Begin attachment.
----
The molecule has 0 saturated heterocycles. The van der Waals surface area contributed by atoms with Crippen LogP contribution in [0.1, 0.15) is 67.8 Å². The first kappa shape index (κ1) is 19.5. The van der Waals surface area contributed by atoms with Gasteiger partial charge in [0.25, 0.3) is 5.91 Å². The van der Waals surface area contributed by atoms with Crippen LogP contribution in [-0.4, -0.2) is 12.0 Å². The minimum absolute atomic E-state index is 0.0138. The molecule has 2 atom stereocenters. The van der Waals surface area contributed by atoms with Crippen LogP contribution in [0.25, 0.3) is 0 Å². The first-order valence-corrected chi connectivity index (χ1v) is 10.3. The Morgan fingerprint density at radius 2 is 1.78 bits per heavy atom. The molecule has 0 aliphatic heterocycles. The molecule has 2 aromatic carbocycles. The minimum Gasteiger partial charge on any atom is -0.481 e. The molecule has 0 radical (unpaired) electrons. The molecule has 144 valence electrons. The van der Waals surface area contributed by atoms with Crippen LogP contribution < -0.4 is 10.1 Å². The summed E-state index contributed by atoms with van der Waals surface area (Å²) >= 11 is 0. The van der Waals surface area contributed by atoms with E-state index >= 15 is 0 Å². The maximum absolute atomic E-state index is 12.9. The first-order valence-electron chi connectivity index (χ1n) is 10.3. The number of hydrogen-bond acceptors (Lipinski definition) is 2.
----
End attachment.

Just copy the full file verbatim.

The molecule has 0 saturated heterocycles. The van der Waals surface area contributed by atoms with Crippen LogP contribution in [0.1, 0.15) is 67.8 Å². The first kappa shape index (κ1) is 19.5. The van der Waals surface area contributed by atoms with Gasteiger partial charge in [0.25, 0.3) is 5.91 Å². The van der Waals surface area contributed by atoms with Crippen LogP contribution in [-0.4, -0.2) is 12.0 Å². The minimum absolute atomic E-state index is 0.0138. The molecule has 2 atom stereocenters. The van der Waals surface area contributed by atoms with Crippen LogP contribution in [0.25, 0.3) is 0 Å². The first-order valence-corrected chi connectivity index (χ1v) is 10.3. The Morgan fingerprint density at radius 2 is 1.78 bits per heavy atom. The molecule has 0 aliphatic heterocycles. The molecule has 2 aromatic carbocycles. The minimum Gasteiger partial charge on any atom is -0.481 e. The molecule has 0 radical (unpaired) electrons. The molecule has 144 valence electrons. The van der Waals surface area contributed by atoms with Crippen LogP contribution < -0.4 is 10.1 Å². The summed E-state index contributed by atoms with van der Waals surface area (Å²) >= 11 is 0. The van der Waals surface area contributed by atoms with E-state index >= 15 is 0 Å². The maximum absolute atomic E-state index is 12.9. The first-order valence-electron chi connectivity index (χ1n) is 10.3. The number of hydrogen-bond acceptors (Lipinski definition) is 2.